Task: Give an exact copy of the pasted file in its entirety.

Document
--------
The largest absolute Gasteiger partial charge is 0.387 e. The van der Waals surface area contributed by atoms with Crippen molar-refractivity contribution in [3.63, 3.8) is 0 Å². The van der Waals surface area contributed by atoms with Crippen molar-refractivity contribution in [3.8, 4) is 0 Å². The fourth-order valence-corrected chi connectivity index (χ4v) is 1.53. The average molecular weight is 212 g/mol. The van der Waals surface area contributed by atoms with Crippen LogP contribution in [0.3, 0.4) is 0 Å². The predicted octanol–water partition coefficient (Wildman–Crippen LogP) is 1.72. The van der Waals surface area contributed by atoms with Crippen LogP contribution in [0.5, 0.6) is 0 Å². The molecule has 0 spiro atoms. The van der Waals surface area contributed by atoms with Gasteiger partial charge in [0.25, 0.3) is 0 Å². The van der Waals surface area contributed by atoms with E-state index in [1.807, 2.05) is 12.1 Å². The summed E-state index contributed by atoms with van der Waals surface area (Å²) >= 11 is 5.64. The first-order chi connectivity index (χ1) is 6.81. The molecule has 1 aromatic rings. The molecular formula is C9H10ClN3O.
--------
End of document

The largest absolute Gasteiger partial charge is 0.387 e. The van der Waals surface area contributed by atoms with Crippen molar-refractivity contribution in [3.63, 3.8) is 0 Å². The van der Waals surface area contributed by atoms with Crippen molar-refractivity contribution in [3.8, 4) is 0 Å². The fourth-order valence-corrected chi connectivity index (χ4v) is 1.53. The average molecular weight is 212 g/mol. The van der Waals surface area contributed by atoms with Crippen LogP contribution in [0.3, 0.4) is 0 Å². The predicted octanol–water partition coefficient (Wildman–Crippen LogP) is 1.72. The van der Waals surface area contributed by atoms with Crippen LogP contribution in [0.5, 0.6) is 0 Å². The molecule has 0 spiro atoms. The van der Waals surface area contributed by atoms with Gasteiger partial charge in [0.25, 0.3) is 0 Å². The van der Waals surface area contributed by atoms with E-state index in [1.807, 2.05) is 12.1 Å². The summed E-state index contributed by atoms with van der Waals surface area (Å²) >= 11 is 5.64. The first-order chi connectivity index (χ1) is 6.81. The molecule has 1 aromatic rings. The molecular formula is C9H10ClN3O.